I can not fault Epson's free replacement warranty, it is the best in the business. However, having to send units back for dust issues is a pain. If Epson ever switches to LCOS with a sealed light path I would have no qualms in buying another Epson, their warranty is epic.

For now my advice would be to buy the Sony and not worry about dust again.

Later,

Tony
post #10 of 99
I vote for the Epson 5020. Once you go built in wireless HDMI, you don't go back. It's really awsome. Despite RC, the Epson has a sharpening mode as well and I doubt an average viewer will see any differences side by side. The Epson is cheaper and the bulb lasts longer

And the Epson I thought was 1700+ lumens in 3D or 2D max output. This slams the Sony and is required for ambient viewing or absorbant screens like the DNP Supernova. Black levels I thought rated just as good if not better than the Sony. I wonder if people are just making up claims to justify their purchase? I hear nothing but rave reviews about the Epson. Why not search instead of asking Sony owners what they prefer?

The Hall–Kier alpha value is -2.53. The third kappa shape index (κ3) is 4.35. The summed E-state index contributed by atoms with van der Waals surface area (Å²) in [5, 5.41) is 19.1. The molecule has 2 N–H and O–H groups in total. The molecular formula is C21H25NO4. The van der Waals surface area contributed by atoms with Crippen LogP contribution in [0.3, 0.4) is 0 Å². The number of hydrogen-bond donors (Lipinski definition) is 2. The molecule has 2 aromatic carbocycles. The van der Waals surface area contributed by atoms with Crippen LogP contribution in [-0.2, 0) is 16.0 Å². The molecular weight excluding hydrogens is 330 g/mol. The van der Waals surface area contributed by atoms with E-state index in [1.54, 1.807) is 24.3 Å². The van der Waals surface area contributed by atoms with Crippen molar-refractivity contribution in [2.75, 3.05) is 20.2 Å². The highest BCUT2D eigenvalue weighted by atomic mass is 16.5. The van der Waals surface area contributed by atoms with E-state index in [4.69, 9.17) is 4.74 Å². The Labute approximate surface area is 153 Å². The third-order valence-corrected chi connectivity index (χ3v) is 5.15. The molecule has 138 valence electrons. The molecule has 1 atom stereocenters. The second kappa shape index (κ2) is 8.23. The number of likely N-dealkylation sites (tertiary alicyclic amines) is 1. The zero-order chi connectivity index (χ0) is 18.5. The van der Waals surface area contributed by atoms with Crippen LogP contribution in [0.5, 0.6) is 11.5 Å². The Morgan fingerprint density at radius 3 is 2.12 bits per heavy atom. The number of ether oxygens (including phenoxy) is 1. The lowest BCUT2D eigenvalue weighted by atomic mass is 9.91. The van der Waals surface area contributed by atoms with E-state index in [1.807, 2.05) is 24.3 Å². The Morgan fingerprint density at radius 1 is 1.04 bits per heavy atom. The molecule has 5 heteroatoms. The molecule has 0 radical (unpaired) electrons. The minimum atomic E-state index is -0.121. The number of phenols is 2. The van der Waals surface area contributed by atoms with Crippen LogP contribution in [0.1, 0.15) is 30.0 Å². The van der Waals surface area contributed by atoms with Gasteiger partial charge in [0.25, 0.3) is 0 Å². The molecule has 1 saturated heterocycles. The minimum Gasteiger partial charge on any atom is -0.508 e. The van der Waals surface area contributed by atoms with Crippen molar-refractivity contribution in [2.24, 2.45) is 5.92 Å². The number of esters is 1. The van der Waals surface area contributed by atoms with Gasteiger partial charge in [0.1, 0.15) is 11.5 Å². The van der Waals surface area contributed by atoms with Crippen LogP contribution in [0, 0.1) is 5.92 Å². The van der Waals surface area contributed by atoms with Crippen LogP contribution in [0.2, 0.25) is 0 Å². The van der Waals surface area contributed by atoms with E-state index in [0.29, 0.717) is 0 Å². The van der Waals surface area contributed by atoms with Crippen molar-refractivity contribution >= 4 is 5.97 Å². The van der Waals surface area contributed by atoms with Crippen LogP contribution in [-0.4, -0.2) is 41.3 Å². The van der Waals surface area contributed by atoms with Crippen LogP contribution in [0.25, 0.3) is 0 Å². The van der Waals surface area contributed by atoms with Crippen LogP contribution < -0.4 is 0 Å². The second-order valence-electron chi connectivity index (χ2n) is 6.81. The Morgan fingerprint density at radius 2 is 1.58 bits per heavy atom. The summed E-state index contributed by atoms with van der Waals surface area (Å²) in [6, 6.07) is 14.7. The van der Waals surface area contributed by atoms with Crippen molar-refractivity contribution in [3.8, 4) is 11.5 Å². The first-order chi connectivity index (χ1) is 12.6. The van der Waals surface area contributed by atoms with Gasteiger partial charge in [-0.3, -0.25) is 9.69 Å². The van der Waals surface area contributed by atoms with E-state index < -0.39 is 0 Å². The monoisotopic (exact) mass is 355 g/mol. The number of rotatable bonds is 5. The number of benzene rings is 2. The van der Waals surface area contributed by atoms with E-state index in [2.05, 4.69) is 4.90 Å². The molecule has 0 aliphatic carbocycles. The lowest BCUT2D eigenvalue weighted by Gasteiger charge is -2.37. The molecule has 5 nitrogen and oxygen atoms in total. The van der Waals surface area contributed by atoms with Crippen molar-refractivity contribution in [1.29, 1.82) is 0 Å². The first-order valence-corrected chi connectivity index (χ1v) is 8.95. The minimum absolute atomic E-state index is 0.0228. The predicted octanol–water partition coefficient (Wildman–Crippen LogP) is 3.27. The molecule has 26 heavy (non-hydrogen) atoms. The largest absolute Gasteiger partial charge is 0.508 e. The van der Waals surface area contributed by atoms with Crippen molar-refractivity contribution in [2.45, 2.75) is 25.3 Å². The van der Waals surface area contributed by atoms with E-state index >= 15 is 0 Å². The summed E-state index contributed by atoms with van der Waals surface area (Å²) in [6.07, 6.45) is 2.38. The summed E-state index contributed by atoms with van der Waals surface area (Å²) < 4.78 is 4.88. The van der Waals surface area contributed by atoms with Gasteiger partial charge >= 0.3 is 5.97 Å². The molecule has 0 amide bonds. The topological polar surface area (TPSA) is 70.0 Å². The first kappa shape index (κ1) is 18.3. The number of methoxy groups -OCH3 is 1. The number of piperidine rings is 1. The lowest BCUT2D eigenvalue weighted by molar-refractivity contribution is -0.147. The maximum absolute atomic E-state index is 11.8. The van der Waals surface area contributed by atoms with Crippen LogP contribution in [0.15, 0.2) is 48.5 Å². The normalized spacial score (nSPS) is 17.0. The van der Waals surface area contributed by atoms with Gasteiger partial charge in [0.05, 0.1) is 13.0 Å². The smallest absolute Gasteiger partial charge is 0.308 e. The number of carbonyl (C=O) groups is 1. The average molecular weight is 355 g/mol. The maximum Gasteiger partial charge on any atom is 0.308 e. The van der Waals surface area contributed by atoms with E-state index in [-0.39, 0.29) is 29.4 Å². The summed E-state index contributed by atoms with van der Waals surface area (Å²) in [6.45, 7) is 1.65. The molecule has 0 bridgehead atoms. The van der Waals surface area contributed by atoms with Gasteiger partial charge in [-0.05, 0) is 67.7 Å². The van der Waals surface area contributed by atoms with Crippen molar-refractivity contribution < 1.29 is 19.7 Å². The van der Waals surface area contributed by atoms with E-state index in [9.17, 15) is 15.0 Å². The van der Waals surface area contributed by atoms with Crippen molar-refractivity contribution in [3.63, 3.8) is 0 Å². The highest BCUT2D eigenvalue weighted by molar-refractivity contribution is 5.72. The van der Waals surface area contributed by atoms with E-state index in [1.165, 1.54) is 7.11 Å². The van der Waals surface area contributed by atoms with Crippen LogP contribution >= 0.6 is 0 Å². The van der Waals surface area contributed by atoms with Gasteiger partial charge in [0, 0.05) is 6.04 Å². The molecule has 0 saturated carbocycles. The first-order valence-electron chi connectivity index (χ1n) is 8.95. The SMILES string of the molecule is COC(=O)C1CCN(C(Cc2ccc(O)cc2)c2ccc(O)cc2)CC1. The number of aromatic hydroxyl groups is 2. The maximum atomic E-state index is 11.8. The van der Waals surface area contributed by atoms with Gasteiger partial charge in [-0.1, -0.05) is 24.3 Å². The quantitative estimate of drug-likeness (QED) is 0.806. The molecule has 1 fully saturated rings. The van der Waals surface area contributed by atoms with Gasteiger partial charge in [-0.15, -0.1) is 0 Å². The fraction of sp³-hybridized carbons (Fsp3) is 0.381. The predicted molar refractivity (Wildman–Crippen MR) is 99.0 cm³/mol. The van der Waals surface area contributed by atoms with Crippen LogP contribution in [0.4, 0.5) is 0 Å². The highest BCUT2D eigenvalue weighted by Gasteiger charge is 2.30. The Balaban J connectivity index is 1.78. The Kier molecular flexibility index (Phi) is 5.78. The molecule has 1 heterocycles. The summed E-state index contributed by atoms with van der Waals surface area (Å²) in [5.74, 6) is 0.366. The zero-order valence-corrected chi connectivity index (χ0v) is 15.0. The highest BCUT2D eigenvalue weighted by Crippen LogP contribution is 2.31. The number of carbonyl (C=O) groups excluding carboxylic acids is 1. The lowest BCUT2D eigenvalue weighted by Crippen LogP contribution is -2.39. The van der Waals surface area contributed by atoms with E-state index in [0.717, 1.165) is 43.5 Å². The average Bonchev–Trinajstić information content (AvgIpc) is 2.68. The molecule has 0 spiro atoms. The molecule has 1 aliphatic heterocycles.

post #11 of 99
Sorry- the Epson does not handle action well and it bothered me so much that I had to leave the room. Saw 3 different systems - all calibrated - made me nauseus. Didn't get that with the Sony.. So it is more than lumens and clarity.
post #12 of 99
Quote:
Originally Posted by Steve Benkin View Post

Sorry- the Epson does not handle action well - made me nauseus

What does this even mean? Was FI on high?

There isn't a TV in the world that can make me feel sick unless I was biased and brand loyal. I'm sure I can feel that way towards the competition wink.gif

I could be wrong, but shouldn't you be able to explain why you get naucious? There must be something measurable from it that could help explain why it makes you sick, otherwise, I'd imagine that is personal to you and probably bad advice for everyone else who's making this financial jump based on subjective opinions

The Epson has it's own following and the OP should review that thread as well to get more objective opinions. IMO Sony has no benefits worth $800 over the Epson